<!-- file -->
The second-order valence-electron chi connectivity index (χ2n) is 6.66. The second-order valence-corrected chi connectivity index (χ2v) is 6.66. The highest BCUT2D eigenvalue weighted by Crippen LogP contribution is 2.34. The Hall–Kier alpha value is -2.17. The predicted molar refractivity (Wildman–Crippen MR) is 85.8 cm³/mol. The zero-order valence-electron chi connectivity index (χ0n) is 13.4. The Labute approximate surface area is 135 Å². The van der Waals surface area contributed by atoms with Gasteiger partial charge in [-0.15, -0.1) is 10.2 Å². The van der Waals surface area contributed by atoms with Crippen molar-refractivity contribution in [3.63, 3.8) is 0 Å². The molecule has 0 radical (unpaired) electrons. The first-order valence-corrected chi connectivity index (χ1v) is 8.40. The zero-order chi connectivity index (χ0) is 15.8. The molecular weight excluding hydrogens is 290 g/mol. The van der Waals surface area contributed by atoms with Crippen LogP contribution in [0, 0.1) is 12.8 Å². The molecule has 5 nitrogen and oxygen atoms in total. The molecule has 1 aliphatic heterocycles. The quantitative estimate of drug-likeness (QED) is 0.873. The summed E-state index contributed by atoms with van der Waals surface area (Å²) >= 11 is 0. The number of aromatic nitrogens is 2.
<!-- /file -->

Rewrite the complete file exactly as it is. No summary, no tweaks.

The second-order valence-electron chi connectivity index (χ2n) is 6.66. The second-order valence-corrected chi connectivity index (χ2v) is 6.66. The highest BCUT2D eigenvalue weighted by Crippen LogP contribution is 2.34. The Hall–Kier alpha value is -2.17. The predicted molar refractivity (Wildman–Crippen MR) is 85.8 cm³/mol. The zero-order valence-electron chi connectivity index (χ0n) is 13.4. The Labute approximate surface area is 135 Å². The van der Waals surface area contributed by atoms with Gasteiger partial charge in [-0.15, -0.1) is 10.2 Å². The van der Waals surface area contributed by atoms with Crippen molar-refractivity contribution in [3.63, 3.8) is 0 Å². The molecule has 0 radical (unpaired) electrons. The first-order valence-corrected chi connectivity index (χ1v) is 8.40. The zero-order chi connectivity index (χ0) is 15.8. The molecular weight excluding hydrogens is 290 g/mol. The van der Waals surface area contributed by atoms with Crippen LogP contribution in [0, 0.1) is 12.8 Å². The molecule has 5 nitrogen and oxygen atoms in total. The molecule has 1 aliphatic heterocycles. The quantitative estimate of drug-likeness (QED) is 0.873. The summed E-state index contributed by atoms with van der Waals surface area (Å²) >= 11 is 0. The number of aromatic nitrogens is 2.